• Justified in Amélie, where the heroine is probably imagining that the black-and-white mad scientist is talking about her, and her relationships, by name. Probably.

  • Aldous Huxley's Point Counter Point does this with Philip Quarles, a young author who constantly takes events from his real life and thinks of how to creatively twist them into fiction. Since he's Huxley's Author Avatar, this gives the reader a good idea of how things are supposed to come across. (At one point, Huxley steps out of the 3rd person and starts narrating as himself, pointing out how convenient it is to have a writer as a character.)

Live-Action TV
  • In Friends, Joey is acting in a stage play when his lover comes and tells him that she's leaving for Los Angeles. Joey's heartbroken, but returns to the play... which is about an alien visitor leaving his lover to return to their home world.
    • His rehearsals on the play, and developing relationship with his costar, had been recurring for several episodes at this point but his climbing onto the ladder of the spaceship (which lowers dramatically and with lots mist into the middle of the living room set) is the first and only indicator that the play is anything other than a serious piece about two people struggling with the decision to split up.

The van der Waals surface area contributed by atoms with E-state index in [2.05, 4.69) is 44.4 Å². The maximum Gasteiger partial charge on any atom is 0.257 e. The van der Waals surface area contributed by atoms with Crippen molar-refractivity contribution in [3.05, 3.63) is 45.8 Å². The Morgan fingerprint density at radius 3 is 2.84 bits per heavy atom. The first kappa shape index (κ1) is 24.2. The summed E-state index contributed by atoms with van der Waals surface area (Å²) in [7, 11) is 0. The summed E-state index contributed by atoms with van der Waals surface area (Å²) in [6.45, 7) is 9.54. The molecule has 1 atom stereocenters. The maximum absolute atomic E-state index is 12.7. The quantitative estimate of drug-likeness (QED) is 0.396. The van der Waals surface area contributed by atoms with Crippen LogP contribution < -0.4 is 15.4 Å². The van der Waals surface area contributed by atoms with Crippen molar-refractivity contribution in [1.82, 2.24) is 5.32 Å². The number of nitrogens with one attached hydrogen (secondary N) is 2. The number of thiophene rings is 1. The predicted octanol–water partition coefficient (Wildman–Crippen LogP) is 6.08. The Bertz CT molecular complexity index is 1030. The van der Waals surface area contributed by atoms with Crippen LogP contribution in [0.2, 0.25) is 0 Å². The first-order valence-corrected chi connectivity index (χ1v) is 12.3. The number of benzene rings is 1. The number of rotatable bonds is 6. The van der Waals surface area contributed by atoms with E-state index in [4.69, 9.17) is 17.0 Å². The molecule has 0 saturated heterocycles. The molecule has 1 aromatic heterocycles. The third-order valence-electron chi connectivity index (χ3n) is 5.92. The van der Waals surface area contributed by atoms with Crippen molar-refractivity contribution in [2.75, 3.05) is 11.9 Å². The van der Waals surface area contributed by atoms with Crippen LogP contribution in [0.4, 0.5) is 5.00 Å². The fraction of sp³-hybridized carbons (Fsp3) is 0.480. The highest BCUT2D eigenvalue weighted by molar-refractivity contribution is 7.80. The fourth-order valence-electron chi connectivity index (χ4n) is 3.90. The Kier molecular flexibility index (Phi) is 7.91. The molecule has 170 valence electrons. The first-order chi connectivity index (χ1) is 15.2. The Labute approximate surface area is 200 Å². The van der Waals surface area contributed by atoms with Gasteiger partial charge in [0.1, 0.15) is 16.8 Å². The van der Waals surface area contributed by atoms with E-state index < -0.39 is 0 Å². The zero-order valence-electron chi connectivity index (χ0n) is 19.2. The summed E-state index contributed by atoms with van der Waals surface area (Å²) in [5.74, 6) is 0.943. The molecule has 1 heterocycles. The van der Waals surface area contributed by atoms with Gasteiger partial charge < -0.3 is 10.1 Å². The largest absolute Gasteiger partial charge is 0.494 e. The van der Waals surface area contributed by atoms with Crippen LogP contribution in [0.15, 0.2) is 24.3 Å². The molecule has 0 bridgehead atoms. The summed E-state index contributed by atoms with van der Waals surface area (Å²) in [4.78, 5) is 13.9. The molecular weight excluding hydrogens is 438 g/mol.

Joey: But, you've got things you have to do now, and so do I. And so, I'm gonna get on this spaceship, and I'm gonna go to Blargon 7 in search of alternative fuels.
  • Justified in Life On Mars because Sam is just hallucinating the whole thing anyway.

  • Hamlet specifically chooses a play that involves the poisoning of a man by his brother in order to gauge the reaction of his Evil Uncle whom he believes guilty of the very same crime.

Video Games
  • Many of the TV shows in Max Payne, especially Address Unknown.

  • In Octopus Pie, immediately after being forced to watch trailers for tacky Spring Break softcore, Eve sees a number of girls casually discussing their drunk partying and promiscuity, prompting Eve to comment:
    Eve: Jesus, did they follow us out of the TV? It's like The Ring except I don't get to die.

Western Animation
  • The Itchy and Scratchy Show on The Simpsons frequently does this. For example, just before being sent into space, Homer watches an I&S about space flight, and while Bart is home from school sick, he watches an episode where Itchy goes to the doctor.
  • The Brown Hornet cartoon on Fat Albert and the Cosby Kids always mirrored the main show's lesson du jour.

Media in General
  • If Romeo and Juliet is the School Play, bet the house on a couple (usually, but not necessarily, the leads in the play) be one of which parents don't approve. Except that they'll probably get a happy ending. Remember, kids: Romeo and Juliet are the ideal of the couple in love!
    • Similiarly, if the play is The Taming of the Shrew, there's a good chance that the actors playing the two leads were a couple, are broken up now, and are reunited through "the magic of Shakespeare". The glaring misogyny of the original play will be downplayed.
      • Kiss Me Kate is probably the best-known example, although in a nice twist, Frederick, the actor playing Petruchio, has to differentiate himself from the character (by not being a giant misogynist) to win back the girl. Offstage, the person who is most like Petruchio is actually Frederick's romantic rival.